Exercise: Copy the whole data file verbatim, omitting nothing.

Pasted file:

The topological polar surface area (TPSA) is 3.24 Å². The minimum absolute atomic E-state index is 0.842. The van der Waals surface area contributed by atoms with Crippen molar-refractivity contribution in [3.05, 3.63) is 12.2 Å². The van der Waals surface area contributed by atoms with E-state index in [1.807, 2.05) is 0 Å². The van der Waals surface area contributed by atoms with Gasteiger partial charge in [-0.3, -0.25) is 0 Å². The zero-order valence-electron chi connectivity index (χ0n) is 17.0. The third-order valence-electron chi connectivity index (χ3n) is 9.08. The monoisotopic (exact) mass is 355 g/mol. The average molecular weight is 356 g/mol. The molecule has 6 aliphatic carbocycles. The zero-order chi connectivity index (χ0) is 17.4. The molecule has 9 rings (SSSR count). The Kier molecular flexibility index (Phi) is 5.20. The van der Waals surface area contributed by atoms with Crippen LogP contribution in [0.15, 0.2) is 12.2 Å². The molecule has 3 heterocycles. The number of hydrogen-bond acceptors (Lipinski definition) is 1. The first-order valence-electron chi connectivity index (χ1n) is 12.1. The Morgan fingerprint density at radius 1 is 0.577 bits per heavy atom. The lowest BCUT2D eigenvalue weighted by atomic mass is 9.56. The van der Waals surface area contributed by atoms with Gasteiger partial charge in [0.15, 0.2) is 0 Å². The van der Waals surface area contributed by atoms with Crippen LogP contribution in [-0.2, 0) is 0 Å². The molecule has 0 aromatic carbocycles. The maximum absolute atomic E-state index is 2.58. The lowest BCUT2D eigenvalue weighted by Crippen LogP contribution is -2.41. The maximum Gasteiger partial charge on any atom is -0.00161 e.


The topological polar surface area (TPSA) is 3.24 Å². The minimum absolute atomic E-state index is 0.842. The van der Waals surface area contributed by atoms with Crippen molar-refractivity contribution in [3.05, 3.63) is 12.2 Å². The van der Waals surface area contributed by atoms with E-state index in [1.807, 2.05) is 0 Å². The van der Waals surface area contributed by atoms with Gasteiger partial charge in [-0.3, -0.25) is 0 Å². The zero-order valence-electron chi connectivity index (χ0n) is 17.0. The third-order valence-electron chi connectivity index (χ3n) is 9.08. The monoisotopic (exact) mass is 355 g/mol. The average molecular weight is 356 g/mol. The molecule has 6 aliphatic carbocycles. The zero-order chi connectivity index (χ0) is 17.4. The molecule has 9 rings (SSSR count). The Kier molecular flexibility index (Phi) is 5.20. The van der Waals surface area contributed by atoms with Crippen LogP contribution in [0.15, 0.2) is 12.2 Å². The molecule has 3 heterocycles. The number of hydrogen-bond acceptors (Lipinski definition) is 1. The first-order valence-electron chi connectivity index (χ1n) is 12.1. The Morgan fingerprint density at radius 1 is 0.577 bits per heavy atom. The lowest BCUT2D eigenvalue weighted by atomic mass is 9.56. The van der Waals surface area contributed by atoms with Gasteiger partial charge in [0.15, 0.2) is 0 Å². The van der Waals surface area contributed by atoms with Crippen LogP contribution in [-0.2, 0) is 0 Å². The molecule has 0 aromatic carbocycles. The maximum absolute atomic E-state index is 2.58. The lowest BCUT2D eigenvalue weighted by Crippen LogP contribution is -2.41. The maximum Gasteiger partial charge on any atom is -0.00161 e.